History of Malta

From Academic Kids

Malta has been inhabited since around 5200 BC and a significant pre-historic civilisation existed on the islands prior to the arrival of the Phoenicians who named the main island Malat, meaning safe haven. The islands later came under the control of first Carthage (400 BC) and then Rome (218 BC). During Roman rule, in A.D. 60, Saint Paul was shipwrecked on Malta at a place now called St. Paul's Bay. Malta was conquered by Arabs in 870 AD, who would greatly influence local culture, notably in the Maltese language. In 1090 they were finally replaced by the Sicilian Normans, namely by Roger I of Sicily, after which Malta became Christian again.

In 1530 the islands were given to the Order of Knights of the Hospital of St. John of Jerusalem, who had been driven out of Rhodes by the Ottoman Empire. This militant monastic order, now known as the "Knights of Malta", withstood a siege by the Ottomans in 1565, after which they increased the fortifications, particularly in the city of Valletta. Their reign ended when Napoleon conquered the islands in 1798. The British then took the islands in 1800 and appointed Sir Alexander John Ball governor.

In 1814, as part of the Treaty of Paris, Malta officially became a part of the British Empire and was used as a shipping waystation and the headquarters for the Mediterranean Fleet was based there, until the mid-1930s. Malta played a role during World War II, due to its proximity to Axis shipping lanes. After the war, Maltese independence was granted on September 21, 1964. It has remained a member of the Commonwealth, becoming a republic in 1974. In the April 2003 referendum, voters expressed their will to join the European Union, which led to the island joining as a full member on May 1, 2004.



Malta stands on an underwater ridge that extends from North Africa up to Sicily in Southern Europe. Millions of years ago the entire island was submerged, as indicated by marine fossils embedded in the rock in the highest points of the island. As the ridge was pushed up and the straits of Gibraltar closed through tectonic activity, the sea level was lower, and Malta was on a bridge of dry land that extended between the two continents, surrounded by large lakes. Some caverns in Malta have revealed the skeletal remains of elephants, hippopotami and other large animals from the African continent, while others reveal the existence of animals from Europe.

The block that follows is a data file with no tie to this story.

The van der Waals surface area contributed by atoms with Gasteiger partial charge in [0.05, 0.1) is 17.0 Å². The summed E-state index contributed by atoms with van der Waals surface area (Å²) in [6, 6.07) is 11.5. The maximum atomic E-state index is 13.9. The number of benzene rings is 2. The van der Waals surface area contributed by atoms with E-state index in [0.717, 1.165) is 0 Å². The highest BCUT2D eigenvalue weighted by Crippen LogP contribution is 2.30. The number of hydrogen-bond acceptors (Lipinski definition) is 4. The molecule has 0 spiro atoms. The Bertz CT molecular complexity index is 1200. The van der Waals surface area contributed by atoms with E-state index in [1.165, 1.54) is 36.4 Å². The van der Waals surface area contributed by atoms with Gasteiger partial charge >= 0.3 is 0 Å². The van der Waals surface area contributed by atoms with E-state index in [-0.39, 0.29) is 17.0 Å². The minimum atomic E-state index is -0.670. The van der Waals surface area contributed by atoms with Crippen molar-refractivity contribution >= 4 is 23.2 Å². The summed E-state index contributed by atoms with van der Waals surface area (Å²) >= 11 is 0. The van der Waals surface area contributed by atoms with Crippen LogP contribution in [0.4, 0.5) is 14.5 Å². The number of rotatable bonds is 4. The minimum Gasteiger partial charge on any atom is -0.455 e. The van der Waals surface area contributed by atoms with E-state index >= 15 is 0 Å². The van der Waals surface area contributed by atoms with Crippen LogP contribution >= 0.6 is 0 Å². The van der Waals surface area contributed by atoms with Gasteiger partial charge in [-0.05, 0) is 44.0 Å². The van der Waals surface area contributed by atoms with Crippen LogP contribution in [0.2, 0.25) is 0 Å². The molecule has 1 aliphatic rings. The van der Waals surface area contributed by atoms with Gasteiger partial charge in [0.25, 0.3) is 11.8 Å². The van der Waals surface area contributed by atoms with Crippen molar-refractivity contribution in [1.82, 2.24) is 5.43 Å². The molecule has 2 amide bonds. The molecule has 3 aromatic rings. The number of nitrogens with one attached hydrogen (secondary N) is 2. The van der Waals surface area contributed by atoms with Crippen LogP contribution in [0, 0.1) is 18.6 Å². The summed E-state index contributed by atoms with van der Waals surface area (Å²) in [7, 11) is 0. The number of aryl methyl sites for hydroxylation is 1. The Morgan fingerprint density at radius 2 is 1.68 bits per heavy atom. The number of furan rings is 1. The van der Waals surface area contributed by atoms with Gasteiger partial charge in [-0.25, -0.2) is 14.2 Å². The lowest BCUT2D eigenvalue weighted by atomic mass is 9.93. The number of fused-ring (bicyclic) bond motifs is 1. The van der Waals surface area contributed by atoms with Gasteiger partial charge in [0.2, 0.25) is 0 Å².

Facade of the Neolithic temple of Hagar Qim Malta

Man first arrived in Malta around 5200 BC. These first Neolithic people probably arrived from Sicily (about 60 miles north), and were mainly farming and fishing communities, with some evidence of hunting activities. They apparently lived in caves and open dwellings. During the centuries that followed there is evidence of further contacts with other cultures, which left their influence on the local communities, evidenced by their pottery designs and colours.

One of the most notable periods of Malta's history is the temple period, starting around 3600 BC. Malta's prehistoric temples are the oldest free-standing buildings in the world (photo ( Many of the temples are in the form of five semicircular rooms connected at the centre. It has been suggested that these might have represented the head, arms and legs of a deity, since one of the most common statues found in these temples is that of a fat woman—a symbol of fertility. The Temple period lasted until about 2500 BC, at which point the civilisation that raised these huge monoliths seems to have disappeared. There is a lot of speculation about what might have happened, and whether they were completely wiped out or their numbers fell to such levels that no trace remains of their presence.

After the Temple period came the Bronze Age. From this period we have remains of a number of settlements and villages, as well as dolmens—altar-like structures made out of very large slabs of stone. However one of the most interesting and mysterious remnants of this era are the cart ruts ( These are pairs of parallel channels cut into the surface of the rock, and extending for considerable distances, often in an exactly straight line. Their exact use is unknown. One suggestion is that beasts of burden used to pull carts along, and these channels would guide the "carts" along pre-set routes, preventing the animal from straying.

Roman Era

Malta came under the influence of the Phoenicians probably around the 8th century BC, during which time the Phoenicians dominated trade routes throughout the Mediterranean. A number of temples from this period show a dedication to the goddess Astarte. The Phoenicians called the island "Malat", which means a safe haven. Two candelabra found in Malta bore an inscription in both Phoenician and Greek, which provided the key to deciphering the Phoenician language.

Malta was an important cultic center for earth-mother worship in the 4th millennium B.C. Recent archeological work shows a developed religious center there long before those of Sumer and Egypt. Malta's written history began well before the Christian era. Originally the Phoenicians, and later the Carthaginians, established ports and trading settlements on the island. During the second Punic war, Malta fell under the control of the Romans, and was incorporated in the Republic of Rome in 218 BC. The Romans called the island Melita, probably a corruption of the Phoenician Malat. There are several remains of the Roman period in Malta, including some mosaics in the city of Melita (modern day Mdina and part of Rabat).